The Knights of Reformed Orthodoxy like to talk about Pilgrim’s Progress as if it is Calvin’s Institutes made into a movie. In reality, Bunyan’s Book is a personal pilgrimage, one that illustrated his version of Christian experience and retold his own experiences.

Even Spurgeon realized that Bunyan’s theology wasn’t completely dependable. The loss of the “burden” comes after a long search for relief, a storyline that reflected Bunyan’s own struggles with assurance and obsessive subjectivity. Few pastors today would endorse a version of the Gospel that left people wandering in advanced states of conviction, unable to find any way to receive forgiveness. Bunyan’s particular personality has too much influence on his presentation of belief and assurance.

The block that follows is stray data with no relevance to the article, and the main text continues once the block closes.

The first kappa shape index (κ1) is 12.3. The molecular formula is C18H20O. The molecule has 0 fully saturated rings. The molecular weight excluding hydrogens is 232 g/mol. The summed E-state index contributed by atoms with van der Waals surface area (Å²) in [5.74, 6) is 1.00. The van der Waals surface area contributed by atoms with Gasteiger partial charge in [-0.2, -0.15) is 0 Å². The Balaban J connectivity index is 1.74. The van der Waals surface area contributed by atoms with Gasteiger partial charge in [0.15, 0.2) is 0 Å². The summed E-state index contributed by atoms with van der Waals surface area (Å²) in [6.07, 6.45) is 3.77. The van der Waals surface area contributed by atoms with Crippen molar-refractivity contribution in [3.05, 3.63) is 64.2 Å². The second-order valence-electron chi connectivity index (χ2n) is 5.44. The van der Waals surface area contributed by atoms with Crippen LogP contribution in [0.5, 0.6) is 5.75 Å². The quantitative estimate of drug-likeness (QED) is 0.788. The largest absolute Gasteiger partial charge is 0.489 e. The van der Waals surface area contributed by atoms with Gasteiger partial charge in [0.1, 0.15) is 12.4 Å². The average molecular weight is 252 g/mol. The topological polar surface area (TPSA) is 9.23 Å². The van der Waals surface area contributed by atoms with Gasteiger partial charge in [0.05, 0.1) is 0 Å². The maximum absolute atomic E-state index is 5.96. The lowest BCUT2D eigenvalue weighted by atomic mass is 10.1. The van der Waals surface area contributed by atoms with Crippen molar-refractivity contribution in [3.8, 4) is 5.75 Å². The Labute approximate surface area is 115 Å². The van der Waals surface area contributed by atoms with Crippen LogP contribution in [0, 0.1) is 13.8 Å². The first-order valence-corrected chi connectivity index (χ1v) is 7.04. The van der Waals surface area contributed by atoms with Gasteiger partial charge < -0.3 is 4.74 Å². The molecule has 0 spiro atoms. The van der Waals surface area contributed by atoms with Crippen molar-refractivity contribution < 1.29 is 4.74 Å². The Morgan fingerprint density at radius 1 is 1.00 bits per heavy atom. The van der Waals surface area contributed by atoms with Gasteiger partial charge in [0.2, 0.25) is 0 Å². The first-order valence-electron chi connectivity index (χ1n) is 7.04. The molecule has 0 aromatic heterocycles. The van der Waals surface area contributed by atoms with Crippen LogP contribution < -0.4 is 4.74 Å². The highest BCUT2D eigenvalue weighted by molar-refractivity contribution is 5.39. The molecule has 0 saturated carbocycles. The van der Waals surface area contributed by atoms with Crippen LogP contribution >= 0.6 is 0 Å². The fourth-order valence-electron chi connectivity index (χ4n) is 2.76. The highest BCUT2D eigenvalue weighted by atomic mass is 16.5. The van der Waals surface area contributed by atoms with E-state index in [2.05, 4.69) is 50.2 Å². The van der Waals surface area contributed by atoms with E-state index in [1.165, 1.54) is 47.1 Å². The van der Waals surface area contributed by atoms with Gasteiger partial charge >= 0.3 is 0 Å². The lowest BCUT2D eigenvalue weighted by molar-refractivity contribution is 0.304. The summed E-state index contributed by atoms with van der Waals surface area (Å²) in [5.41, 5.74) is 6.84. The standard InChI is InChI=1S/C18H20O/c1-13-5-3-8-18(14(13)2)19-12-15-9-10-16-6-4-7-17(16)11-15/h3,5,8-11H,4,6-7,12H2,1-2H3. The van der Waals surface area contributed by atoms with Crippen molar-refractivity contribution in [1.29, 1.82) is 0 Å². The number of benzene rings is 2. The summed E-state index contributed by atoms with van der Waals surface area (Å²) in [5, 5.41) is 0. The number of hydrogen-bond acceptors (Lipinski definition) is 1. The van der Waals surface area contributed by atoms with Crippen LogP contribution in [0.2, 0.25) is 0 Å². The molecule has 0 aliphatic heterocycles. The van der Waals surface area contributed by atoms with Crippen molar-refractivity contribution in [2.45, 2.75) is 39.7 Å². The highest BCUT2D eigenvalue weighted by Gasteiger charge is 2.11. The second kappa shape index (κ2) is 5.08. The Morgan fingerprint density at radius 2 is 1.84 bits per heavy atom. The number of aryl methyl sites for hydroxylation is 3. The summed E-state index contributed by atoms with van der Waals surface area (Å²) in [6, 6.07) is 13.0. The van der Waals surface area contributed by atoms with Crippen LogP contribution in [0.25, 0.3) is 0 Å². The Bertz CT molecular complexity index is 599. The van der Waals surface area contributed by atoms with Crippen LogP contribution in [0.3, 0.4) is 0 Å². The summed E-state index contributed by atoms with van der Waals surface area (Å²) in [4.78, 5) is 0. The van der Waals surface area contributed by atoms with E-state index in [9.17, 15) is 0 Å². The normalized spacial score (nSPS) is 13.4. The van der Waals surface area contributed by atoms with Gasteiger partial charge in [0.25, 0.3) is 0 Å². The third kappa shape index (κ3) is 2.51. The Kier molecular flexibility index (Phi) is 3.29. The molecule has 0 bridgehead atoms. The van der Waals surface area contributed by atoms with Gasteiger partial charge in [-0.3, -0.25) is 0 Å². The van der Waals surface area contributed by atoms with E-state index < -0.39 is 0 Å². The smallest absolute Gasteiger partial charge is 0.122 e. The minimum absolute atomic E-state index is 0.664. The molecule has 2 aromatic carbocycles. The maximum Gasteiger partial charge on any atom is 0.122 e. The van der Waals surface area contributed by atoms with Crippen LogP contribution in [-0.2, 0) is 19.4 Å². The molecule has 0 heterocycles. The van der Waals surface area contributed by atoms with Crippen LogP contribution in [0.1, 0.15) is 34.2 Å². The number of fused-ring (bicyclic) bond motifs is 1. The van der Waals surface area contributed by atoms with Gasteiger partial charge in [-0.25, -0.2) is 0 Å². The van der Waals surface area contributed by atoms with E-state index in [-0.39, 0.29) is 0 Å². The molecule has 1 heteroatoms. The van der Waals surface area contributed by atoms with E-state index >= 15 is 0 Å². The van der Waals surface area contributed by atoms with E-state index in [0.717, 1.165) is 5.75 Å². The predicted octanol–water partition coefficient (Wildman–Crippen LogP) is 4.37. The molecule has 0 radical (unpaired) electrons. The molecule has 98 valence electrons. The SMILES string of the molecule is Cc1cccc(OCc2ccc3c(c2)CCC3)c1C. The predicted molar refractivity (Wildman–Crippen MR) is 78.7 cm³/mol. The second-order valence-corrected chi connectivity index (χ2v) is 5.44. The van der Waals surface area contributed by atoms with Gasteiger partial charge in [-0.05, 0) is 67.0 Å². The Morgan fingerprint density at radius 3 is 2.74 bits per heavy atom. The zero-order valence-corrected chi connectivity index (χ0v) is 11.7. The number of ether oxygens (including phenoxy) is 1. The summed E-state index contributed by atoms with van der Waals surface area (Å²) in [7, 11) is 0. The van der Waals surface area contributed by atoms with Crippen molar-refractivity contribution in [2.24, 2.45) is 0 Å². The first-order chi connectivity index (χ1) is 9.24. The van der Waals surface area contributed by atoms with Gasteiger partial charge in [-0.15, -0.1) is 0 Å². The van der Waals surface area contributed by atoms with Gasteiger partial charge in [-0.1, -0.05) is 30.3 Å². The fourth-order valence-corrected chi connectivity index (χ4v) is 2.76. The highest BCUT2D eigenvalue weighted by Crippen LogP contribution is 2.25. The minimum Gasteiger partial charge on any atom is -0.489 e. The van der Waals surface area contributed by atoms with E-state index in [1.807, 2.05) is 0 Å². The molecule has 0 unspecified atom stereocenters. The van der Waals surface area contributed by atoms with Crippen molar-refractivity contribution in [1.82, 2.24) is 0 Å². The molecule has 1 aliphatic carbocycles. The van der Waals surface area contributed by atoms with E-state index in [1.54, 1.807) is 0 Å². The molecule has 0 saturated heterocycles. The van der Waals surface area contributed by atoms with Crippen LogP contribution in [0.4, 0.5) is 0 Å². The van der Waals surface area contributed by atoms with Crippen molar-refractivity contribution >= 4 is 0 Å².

But what Bunyan does illustrate is valuable in a manner much different than a theological outline. He tells the story of a journey from guilt to forgiveness, the confrontation with worldly powers, spiritual conflict, imperfect fellow believers and the inertia and resistence within ourselves. We can measure Bunyan’s book by measurements of correct theology, but I believe most of us know that this isn’t the proper measurement for Pilgrim’s Progress. We should measure it as a presentation of one Christian’s life.

It’ a story of a journey.

The same could be said of many other books. Take C.S. Lewis’s A Grief Observed. It’s the journey of grieving the death of a spouse. Along the way, God’s appearances are all over the map because the “pilgrim” is moving in his journey through “the Great Sadness.”